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Sustainability strikes again, earth wins

Sustainability strikes again, earth wins
Susan Rosenlof
Sustainability program

Story by Reagan Graeve '24

Once again, Marian’s Sustainability Club is pushing the limits with new methods to make the school more environmentally conscious. Last year, Marian added the green composting bin to collect leftover food from lunch. However, at the start of the 2023-2024 school year, Marian welcomed a new bin to the mix and this time it’s bright orange!

The school purchased “two large orange trash cans and about $500 worth of orange bags,” Alecia Cotton, a moderator of the Sustainability Club and a teacher in the English department, said. One bin for the cafeteria and the other for the quad. With each bag lasting about two days, this should be a year’s worth of supply. However, to save on the cost of orange bags, cardboard boxes with an orange recycling label are in every classroom and office at Marian. Work Study students transfer the items in the orange boxes to the bin in the cafeteria to be recycled. 

But what exactly goes in the orange bin? We already have a trash bin, a recycling bin, and even a composting bin. Well, the orange bin takes plastics that can’t typically be recycled. That means you can now recycle your chip bags, candy wrappers, plastic forks, plastic grocery bags, and styrofoam. This includes anything that doesn’t have the 1, 2, 3, 5 or 7 numbered triangle. However, you’ll have to find the other bins to dispose of your food, liquids and aluminum. 

The recycling process heavily contributes to reducing the amount of trash going to the landfill, so much so that “one trash can is not even halfway full after both lunches,” Nick Miller said, a moderator of the Sustainability Club and a teacher in the science department. Before the orange bin, Marian had about two bins worth of trash on its way to the landfill after both lunches.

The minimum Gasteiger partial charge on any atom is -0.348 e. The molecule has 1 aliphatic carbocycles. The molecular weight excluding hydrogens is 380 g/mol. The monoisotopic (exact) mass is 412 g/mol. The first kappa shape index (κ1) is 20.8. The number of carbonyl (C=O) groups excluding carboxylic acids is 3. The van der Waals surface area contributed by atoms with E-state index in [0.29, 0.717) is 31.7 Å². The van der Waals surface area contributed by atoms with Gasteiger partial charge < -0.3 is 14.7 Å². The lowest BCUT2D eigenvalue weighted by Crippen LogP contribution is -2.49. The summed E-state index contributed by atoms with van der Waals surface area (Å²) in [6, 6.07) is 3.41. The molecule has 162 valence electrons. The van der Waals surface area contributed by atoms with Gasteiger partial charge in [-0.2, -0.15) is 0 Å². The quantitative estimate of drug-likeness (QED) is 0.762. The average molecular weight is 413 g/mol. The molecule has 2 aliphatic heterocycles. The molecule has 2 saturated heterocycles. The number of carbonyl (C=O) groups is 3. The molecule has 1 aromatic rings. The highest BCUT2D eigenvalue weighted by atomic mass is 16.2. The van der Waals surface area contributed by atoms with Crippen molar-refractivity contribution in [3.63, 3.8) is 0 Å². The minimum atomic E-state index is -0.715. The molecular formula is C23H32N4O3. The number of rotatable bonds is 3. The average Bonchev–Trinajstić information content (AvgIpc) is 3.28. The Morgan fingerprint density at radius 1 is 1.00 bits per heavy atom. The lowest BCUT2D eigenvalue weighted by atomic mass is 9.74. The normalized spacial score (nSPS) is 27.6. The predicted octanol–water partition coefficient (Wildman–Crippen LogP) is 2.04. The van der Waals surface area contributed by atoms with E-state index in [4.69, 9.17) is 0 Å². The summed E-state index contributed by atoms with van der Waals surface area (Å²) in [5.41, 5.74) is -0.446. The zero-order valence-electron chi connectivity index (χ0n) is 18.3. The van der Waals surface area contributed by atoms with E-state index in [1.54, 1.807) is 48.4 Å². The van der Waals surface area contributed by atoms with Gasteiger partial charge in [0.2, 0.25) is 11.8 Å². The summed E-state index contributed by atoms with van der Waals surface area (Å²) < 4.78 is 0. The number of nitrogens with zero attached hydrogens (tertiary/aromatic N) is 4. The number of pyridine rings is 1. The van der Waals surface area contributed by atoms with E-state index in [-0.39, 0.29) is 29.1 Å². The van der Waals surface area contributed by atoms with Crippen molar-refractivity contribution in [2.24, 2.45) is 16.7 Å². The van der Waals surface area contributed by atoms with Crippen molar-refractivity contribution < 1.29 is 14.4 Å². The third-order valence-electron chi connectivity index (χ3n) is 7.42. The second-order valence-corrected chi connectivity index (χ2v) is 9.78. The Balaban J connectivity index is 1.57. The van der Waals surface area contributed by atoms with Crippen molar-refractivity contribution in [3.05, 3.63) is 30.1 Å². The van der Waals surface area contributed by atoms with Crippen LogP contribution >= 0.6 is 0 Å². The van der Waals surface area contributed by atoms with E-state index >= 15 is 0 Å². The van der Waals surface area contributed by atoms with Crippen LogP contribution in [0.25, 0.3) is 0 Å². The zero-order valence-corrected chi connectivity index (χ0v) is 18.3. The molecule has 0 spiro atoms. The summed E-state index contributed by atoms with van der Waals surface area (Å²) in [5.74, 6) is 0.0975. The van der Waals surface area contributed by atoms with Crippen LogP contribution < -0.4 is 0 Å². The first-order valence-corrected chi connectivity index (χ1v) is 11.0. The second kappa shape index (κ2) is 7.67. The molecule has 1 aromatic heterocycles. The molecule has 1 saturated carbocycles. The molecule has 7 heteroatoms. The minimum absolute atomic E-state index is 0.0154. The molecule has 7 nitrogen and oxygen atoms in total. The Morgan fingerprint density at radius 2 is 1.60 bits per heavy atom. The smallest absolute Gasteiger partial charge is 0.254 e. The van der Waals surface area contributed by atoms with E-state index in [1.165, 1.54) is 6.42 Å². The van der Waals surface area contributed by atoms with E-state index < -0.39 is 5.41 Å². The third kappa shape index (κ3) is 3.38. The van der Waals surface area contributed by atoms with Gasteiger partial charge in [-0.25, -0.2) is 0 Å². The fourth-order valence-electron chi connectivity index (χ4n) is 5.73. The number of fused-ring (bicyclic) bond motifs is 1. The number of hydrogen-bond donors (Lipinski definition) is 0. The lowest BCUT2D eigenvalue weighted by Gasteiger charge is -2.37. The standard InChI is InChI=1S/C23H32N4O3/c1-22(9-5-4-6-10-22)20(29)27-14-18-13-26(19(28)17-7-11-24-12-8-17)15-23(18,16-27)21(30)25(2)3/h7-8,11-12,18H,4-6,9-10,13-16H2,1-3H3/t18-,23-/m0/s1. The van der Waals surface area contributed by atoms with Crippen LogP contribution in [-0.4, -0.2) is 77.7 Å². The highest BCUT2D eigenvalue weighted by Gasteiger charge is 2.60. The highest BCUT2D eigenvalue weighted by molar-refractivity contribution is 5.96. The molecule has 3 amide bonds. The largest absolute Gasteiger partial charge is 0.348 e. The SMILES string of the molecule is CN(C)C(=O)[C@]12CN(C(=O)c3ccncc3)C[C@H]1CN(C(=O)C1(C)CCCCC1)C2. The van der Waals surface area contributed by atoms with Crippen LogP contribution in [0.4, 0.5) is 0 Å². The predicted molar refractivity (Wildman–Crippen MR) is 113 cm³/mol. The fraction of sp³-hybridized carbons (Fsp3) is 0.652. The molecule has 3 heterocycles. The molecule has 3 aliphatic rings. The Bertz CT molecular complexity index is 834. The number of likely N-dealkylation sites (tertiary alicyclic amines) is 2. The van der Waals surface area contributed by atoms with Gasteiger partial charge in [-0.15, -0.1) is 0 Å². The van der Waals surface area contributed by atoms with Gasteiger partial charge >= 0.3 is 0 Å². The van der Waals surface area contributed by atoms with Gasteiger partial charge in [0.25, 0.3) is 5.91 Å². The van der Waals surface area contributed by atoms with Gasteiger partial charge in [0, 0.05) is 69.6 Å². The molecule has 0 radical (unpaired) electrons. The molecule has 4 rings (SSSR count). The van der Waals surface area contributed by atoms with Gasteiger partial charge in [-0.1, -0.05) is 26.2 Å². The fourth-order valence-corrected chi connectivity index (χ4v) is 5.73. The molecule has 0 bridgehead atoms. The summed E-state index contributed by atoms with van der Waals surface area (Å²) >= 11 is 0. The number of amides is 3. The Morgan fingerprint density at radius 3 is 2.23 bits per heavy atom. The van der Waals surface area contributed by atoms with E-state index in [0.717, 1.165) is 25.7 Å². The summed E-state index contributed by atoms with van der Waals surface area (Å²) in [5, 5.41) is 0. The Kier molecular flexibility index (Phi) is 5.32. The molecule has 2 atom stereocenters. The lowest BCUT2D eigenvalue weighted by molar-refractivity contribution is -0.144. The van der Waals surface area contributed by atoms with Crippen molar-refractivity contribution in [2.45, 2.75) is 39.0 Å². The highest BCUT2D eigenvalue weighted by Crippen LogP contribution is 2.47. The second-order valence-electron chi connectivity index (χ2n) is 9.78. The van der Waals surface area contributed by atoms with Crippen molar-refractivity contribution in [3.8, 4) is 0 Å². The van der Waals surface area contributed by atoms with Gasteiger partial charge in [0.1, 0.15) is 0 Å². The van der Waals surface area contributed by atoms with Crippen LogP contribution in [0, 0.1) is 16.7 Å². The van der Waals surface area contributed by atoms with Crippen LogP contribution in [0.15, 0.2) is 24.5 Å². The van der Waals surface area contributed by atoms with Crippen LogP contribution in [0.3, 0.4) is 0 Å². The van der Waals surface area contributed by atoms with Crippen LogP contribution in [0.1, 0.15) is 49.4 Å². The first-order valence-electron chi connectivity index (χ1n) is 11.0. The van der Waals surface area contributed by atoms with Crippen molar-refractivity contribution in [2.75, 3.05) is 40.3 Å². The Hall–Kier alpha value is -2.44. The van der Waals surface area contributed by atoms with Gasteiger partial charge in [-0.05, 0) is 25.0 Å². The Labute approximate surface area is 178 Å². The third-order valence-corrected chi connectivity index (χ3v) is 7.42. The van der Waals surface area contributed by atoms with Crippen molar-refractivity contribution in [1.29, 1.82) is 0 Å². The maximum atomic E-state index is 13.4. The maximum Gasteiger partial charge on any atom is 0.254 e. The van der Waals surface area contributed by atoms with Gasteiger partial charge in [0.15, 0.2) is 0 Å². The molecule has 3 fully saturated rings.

At lunch, some students encourage each other by taking turns disposing of trash at their tables: “One person is in charge of trash, one person in charge of compost, and one person is in charge of recycling,” sophomore Kelsey Herrera said. She started becoming more conscious of where she puts her trash, even outside of school. 

However, there is no need to bring your recyclables to school, as the orange Hefty bags can be used at home through curbside pickup with your recycling. They are sold at Target, Walmart and most local grocery stores for up to $8. Pick up the orange trash liners from the store, collect your items, tie the bag, and set it in your recycling bin. They’ll go to a recycling center to be processed correctly. 

Since the plastic is flimsier than the other plastics in the green bin, it has to be recycled differently, too. “It gets melted down and separated through a process called pyrolysis. It’s essentially really high temperatures that cause plastics to break down,” Miller said. After being melted, the liquids and gas produced are collected to be used for other purposes, like making plastic lumber. This plastic can even be used as alternative fuel, reducing the need for coal or other natural resources.

Omaha happens to be one of the communities participating in The Hefty ReNew program, along with other cities such as Lincoln, Atlanta, Boise and Chattanooga. According to, it was created in 2014 to reduce CO2 emissions and the consumption of raw materials. 

Moving forward, the club is encouraging students to be more conscious of which bucket their waste belongs in. “What students don’t see is that at the end of the second lunch, sustainability board members go through all eight of the cans in the quad and the cafeteria,” Cotton said. If an item goes into the wrong bin, the school can be charged up to $60 for the inconvenience to the recycling companies. 

The sustainability members and moderators volunteer a lot of their time during lunch. The club plans to update Marian’s energy profile, improve sustainability in school traditions like Field Day, and they’re even in the process of creating a more sustainable transfer of student textbooks from year to year. 

“It’s really hard to have zero waste. We don’t need a few people living that way. We need about 80 to 90 percent of people doing what they can. We’ve made really big steps and it’s encouraging. We are still early in the process, but I’m looking forward to where it leads to in the future,” Miller said